Fratelli Tutti: Recovering Kindness
On paragraphs 222-223 of Pope Francis’ Fratelli Tutti, he writes:
Consumerist individualism has led to great injustice. Other persons come to be viewed simply as obstacles to our own serene existence; we end up treating them as annoyances and we become increasingly aggressive. Yet even then, we can choose to cultivate kindness. Those who do so become stars shining in the midst of darkness.
Saint Paul describes kindness as a fruit of the Holy Spirit (Galatians 5:22). He uses the Greek word chrestótes, which describes an attitude that is gentle, pleasant and supportive. Individuals who possess this quality help make other people’s lives more bearable, especially by sharing the weight of their problems, needs and fears.
Pope Frances is tapping into something that I’ve seen recently and that is the art of accompaniment. The word compassion comes from the Latin words, cum and passio which means to “suffer with” someone. Compassion is not about solving problems. It is not about offering solutions. It is walking with a person through a dark valley until they get to another place – a place of healing, peace and of light.
Rozella White is a theologian, spiritual life coach, leadership consultant, inspirational speaker, and writer. She writes that:
A Theology of Accompaniment refers to how individuals and communities enter into relationship with one another for the sake of fulfilling Christ’s message of reconciliation. We understand that God is first and foremost a God of reconciliation and this is made evident in the Incarnation.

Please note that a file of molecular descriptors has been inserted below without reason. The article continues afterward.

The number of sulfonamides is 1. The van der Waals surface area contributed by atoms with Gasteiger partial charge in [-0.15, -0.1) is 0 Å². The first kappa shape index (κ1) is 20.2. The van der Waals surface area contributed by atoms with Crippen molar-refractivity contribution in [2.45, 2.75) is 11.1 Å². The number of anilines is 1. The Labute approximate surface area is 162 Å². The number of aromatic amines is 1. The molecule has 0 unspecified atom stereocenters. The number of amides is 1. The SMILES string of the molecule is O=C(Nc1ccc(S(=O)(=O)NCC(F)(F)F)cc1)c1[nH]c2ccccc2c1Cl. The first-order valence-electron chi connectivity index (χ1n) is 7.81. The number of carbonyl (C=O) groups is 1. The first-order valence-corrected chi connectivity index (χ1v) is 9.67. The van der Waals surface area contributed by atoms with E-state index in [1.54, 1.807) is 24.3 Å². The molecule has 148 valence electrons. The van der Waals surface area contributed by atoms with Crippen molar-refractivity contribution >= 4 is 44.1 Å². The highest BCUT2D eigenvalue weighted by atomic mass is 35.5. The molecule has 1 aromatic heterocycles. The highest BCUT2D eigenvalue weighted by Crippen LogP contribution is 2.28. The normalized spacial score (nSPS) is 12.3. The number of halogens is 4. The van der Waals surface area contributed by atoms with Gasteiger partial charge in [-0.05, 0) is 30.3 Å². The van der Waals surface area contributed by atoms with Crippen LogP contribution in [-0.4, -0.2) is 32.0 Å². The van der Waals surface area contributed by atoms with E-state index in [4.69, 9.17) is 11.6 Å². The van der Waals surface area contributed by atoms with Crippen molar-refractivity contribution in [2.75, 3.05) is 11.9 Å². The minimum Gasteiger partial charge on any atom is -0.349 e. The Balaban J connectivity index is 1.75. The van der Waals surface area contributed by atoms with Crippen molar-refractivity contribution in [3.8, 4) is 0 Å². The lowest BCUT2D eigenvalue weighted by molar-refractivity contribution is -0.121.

Rozella takes this idea and applies it. I recently saw a document from one of her workshops. At that workshop, she led an exercise of accompaniment. The exercise was entitled, “Walking Together in Solidarity: A Theology of Accompaniment Within the Evangelical Lutheran Church.”
Stephen Ministry is a ministry of accompaniment. It has been locally practiced for many years. “It offers a proven and effective way to organize, equip, and supervise a team of congregation, church or parish members—called Stephen Ministers—to provide high-quality, one-to-one, Christ-centered care to people in the congregations and the communities experiencing life difficulties.” (From their website).
In the Catholic tradition, Catherine of Siena Institute recently introduced Ananias Training. Inspired by the important role Ananias played in St. Paul’s journey to Christ. Ananias Training helps parishes, homes, and apostolates become places where they can:
- Recognize the stages of another’s spiritual journey through compassionate listening.
- Listen lovingly to their real questions and opinions about God in order to guide the discovery of how God is present and active in a person’s life.
- Talk about our relationship with God.
- Share how we came to be a disciple of Jesus.
- Share Jesus’ own story in response to the spiritual hunger of another.
People are exercising compassion, kindness, and solidarity in concrete ways. Thus, we see Pope Francis’ call for kindness flourishing here in our midst.